World Cup not exempt from match-fixing attempts
By Brian Homewood
ZURICH (Reuters) - The World Cup finals are not exempt from attempts to rig games and FIFA is leaving nothing to chance, the head of security at soccer's governing body told Reuters in an interview.
Ralf Mutschke said FIFA could even postpone a match if there were indications it had been targeted for manipulation by criminal gangs, although he stressed such a measure would be a last resort.
He added that there was a thin line between gambling-induced match-fixing and the scenario of teams playing to a cosy draw at the end of the group stage so that both qualified for the next round, something which he generally considered to be tactical and outside his main area of responsibility.
Match-fixing has become a huge concern for soccer's authorities in the last few years as illegal gambling rings pay players, referees or officials to manipulate games and make enormous amounts of money by betting on the outcome.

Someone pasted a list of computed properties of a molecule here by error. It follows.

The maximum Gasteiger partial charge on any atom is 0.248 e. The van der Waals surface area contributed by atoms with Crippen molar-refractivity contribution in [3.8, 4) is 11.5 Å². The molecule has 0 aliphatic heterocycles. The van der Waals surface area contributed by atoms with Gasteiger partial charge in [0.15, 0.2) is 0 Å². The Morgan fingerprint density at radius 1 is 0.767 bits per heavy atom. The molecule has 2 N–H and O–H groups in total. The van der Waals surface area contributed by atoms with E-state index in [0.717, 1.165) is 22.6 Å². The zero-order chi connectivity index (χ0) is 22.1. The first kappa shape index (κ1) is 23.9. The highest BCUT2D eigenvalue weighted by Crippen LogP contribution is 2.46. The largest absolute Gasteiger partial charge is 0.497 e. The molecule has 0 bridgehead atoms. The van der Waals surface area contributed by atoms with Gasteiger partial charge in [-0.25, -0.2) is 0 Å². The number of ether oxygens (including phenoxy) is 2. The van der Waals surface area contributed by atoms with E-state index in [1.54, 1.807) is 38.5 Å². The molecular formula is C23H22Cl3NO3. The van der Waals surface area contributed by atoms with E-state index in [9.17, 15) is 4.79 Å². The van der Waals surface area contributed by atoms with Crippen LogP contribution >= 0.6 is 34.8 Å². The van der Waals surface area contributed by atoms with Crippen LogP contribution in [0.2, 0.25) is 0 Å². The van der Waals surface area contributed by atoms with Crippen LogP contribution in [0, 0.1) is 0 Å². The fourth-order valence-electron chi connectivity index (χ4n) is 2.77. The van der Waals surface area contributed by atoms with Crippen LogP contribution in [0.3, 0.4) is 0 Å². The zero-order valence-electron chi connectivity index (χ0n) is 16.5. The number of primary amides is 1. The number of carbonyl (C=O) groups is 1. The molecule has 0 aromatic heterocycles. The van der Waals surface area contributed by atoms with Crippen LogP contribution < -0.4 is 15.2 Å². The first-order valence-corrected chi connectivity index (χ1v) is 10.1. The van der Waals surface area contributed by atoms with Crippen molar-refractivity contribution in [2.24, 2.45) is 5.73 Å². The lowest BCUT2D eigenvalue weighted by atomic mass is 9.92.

Often, manipulators prefer to act away from the limelight, concentrating on low-profile international friendlies and national leagues in smaller countries.
However, Mutschke, a former high-ranking officer in the German federal police with more than 30 years' experience of crime-fighting, said that so much money was gambled on World Cup matches that criminals were bound to be tempted.
"You have big betting on the World Cup matches, you have a lot of money involved in that betting, therefore we have to consider that fixers would like to manipulate World Cup matches, therefore we have to counter that," Mutschke told Reuters.
"It would be stupid not to take into consideration that World Cup matches could be targets of fixers. We have to prepare ourselves and of course not believe that the World Cup is exempt," he added. Continued...